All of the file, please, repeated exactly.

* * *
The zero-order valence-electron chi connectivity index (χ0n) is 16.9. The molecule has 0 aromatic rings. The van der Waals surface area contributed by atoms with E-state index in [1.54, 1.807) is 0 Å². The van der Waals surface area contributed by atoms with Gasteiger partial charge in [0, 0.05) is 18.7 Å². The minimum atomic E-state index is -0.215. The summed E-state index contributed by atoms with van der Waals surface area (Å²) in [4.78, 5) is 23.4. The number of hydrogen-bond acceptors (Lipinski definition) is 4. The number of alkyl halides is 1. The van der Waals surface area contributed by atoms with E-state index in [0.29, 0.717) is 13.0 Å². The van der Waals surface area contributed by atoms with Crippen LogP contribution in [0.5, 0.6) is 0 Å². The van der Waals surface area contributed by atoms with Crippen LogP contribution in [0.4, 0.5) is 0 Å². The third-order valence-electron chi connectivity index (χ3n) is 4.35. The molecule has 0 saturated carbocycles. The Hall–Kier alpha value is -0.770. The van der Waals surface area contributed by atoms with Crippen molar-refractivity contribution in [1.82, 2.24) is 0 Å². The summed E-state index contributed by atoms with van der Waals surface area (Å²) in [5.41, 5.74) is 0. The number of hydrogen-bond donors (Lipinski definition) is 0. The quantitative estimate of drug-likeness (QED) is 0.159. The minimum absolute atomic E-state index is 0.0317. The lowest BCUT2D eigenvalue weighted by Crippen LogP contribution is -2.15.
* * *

The zero-order valence-electron chi connectivity index (χ0n) is 16.9. The molecule has 0 aromatic rings. The van der Waals surface area contributed by atoms with E-state index in [1.54, 1.807) is 0 Å². The van der Waals surface area contributed by atoms with Gasteiger partial charge in [0, 0.05) is 18.7 Å². The minimum atomic E-state index is -0.215. The summed E-state index contributed by atoms with van der Waals surface area (Å²) in [4.78, 5) is 23.4. The number of hydrogen-bond acceptors (Lipinski definition) is 4. The number of alkyl halides is 1. The van der Waals surface area contributed by atoms with E-state index in [0.29, 0.717) is 13.0 Å². The van der Waals surface area contributed by atoms with Crippen LogP contribution in [0.5, 0.6) is 0 Å². The van der Waals surface area contributed by atoms with Crippen LogP contribution in [0.4, 0.5) is 0 Å². The third-order valence-electron chi connectivity index (χ3n) is 4.35. The molecule has 0 saturated carbocycles. The Hall–Kier alpha value is -0.770. The van der Waals surface area contributed by atoms with Crippen molar-refractivity contribution in [1.82, 2.24) is 0 Å². The summed E-state index contributed by atoms with van der Waals surface area (Å²) in [5.41, 5.74) is 0. The number of hydrogen-bond donors (Lipinski definition) is 0. The quantitative estimate of drug-likeness (QED) is 0.159. The minimum absolute atomic E-state index is 0.0317. The lowest BCUT2D eigenvalue weighted by Crippen LogP contribution is -2.15.